Within the first year of its formation, the CRU drafted, adopted and published its standard operating procedures and policies which govern its Scope of Work and day to day operations. The CRU’s standard operating procedures and policies are accessible for public inspection and are updated when revised or supplemented.

Prosecutors from the CRU regularly meet with the family members of those individuals who have died as a result of an officer involved shooting when a case has been declined for prosecution to assist them in understanding the legal complexities of these cases and to help answer their questions about the facts surrounding the incident.

Declination Letters and Pending Officer-Involved Shooting Review

In each case involving an officer-involved shooting, the CRU’s primary responsibility is to review each such incident and determine whether prosecution is warranted under ethical and legal standards governing the filing of criminal charges. If the CRU determines that criminal charges are not warranted and that the case will not be presented to a grand jury, it will issue a comprehensive declination letter in as timely a fashion as the investigation permits. The declination letters state the CRU’s decision and details the factual, forensic, and legal issues that formed the basis for the decision. Prior to the establishment of the CRU, family members were often left with unanswered questions about events leading up to a fatal incident involving their relative and the reasons a case might not meet the legal standard for prosecution. The CRU publishes each of its declination letters and posts them on its website for public inspection.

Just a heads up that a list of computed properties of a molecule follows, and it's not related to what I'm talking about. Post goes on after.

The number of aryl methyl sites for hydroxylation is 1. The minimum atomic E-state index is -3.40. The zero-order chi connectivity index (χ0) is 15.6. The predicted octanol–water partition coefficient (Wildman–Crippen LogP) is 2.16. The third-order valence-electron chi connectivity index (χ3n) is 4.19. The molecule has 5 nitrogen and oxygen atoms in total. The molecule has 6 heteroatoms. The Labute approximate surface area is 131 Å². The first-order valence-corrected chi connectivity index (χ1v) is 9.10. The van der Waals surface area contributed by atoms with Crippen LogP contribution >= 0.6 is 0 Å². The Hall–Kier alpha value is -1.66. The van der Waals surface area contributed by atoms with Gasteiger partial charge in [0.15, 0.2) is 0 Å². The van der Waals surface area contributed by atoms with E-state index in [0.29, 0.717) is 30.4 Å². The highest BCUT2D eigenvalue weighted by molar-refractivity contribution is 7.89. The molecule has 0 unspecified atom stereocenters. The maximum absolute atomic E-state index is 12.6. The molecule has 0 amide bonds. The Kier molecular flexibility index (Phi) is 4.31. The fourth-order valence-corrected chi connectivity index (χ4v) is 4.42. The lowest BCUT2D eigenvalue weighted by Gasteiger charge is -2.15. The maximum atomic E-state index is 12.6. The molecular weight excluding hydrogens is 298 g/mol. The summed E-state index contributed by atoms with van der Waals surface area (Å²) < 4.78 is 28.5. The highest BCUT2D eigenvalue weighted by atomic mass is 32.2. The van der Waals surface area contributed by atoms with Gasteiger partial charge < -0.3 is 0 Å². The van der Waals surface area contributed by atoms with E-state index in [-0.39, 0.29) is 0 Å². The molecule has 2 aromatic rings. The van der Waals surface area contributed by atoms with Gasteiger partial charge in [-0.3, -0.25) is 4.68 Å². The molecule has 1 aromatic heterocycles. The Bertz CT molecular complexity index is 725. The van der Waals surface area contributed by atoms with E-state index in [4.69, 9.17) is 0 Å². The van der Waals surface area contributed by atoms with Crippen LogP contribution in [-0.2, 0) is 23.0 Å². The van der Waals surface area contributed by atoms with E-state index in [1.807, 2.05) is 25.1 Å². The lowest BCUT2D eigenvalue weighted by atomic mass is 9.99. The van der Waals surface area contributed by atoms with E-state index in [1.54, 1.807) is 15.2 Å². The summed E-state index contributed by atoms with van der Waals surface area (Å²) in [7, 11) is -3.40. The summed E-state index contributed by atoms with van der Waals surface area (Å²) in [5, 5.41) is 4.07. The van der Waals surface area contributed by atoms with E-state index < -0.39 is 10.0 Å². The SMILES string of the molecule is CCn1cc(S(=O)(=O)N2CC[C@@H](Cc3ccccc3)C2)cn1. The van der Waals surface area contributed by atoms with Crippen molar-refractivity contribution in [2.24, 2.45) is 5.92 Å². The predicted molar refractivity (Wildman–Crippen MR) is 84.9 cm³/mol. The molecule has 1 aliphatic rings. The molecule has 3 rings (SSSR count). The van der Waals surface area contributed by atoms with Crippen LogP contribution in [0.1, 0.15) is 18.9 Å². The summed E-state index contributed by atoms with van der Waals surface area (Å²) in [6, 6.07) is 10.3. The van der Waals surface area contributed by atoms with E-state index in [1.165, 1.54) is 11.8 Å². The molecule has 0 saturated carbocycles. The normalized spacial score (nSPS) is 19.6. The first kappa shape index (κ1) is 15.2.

Request a press packet.

Declination Letters (By date and Decedent’s Name)

Pending Officer-Involved Shooting Reviews/Investigations

See list of pending officer-involved shooting investigations.

Annual Statistics

Each year the Civil Rights Unit publishes its annual statistics covering the matters it has reviewed, investigated and prosecuted for publication in the Travis County District Attorney’s Annual Report. These statistics include the number of incidents reviewed, investigated and prosecuted; the number of matters presented to the grand jury for review; and the number of cases resolved by declination, presentation to a grand jury, prosecution, or agreement with a subject officer.

2018-2019 Civil Rights Unit Statistics

Civil Rights Advisory Council

In an effort to provide transparency and information to the community about the work of the CRU, District Attorney Margaret Moore assembled a Civil Rights Advisory Committee composed of various community leaders. The Committee meets several times a year and is given an overview of the cases reviewed by the CRU and provides an opportunity for discussion and feedback on the work being done by the CRU. As of 2019, the Committee comprised of approximately 29 members who volunteer their time to attend regular meetings and provide feedback to the Unit. In the coming years, District Attorney Margaret Moore hopes to expand the membership of the Committee to include additional members of the public serving on a rotating basis.

  • Annette Lovoi
  • Bill Aleshire
  • Dan Richards
  • Geronimo Rodriguez
  • Kazique Prince
  • Latreese Cooke
  • Matt Simpson
  • Nelson Linder
  • Rebecca Lightsey
  • Rossana Barrios
  • Trey Salinas
  • Arnold Garcia
  • Brian McGiverin
  • Cynthia Valadez
  • Farah Muscadin
  • Glen Maxey
  • Lara Wendler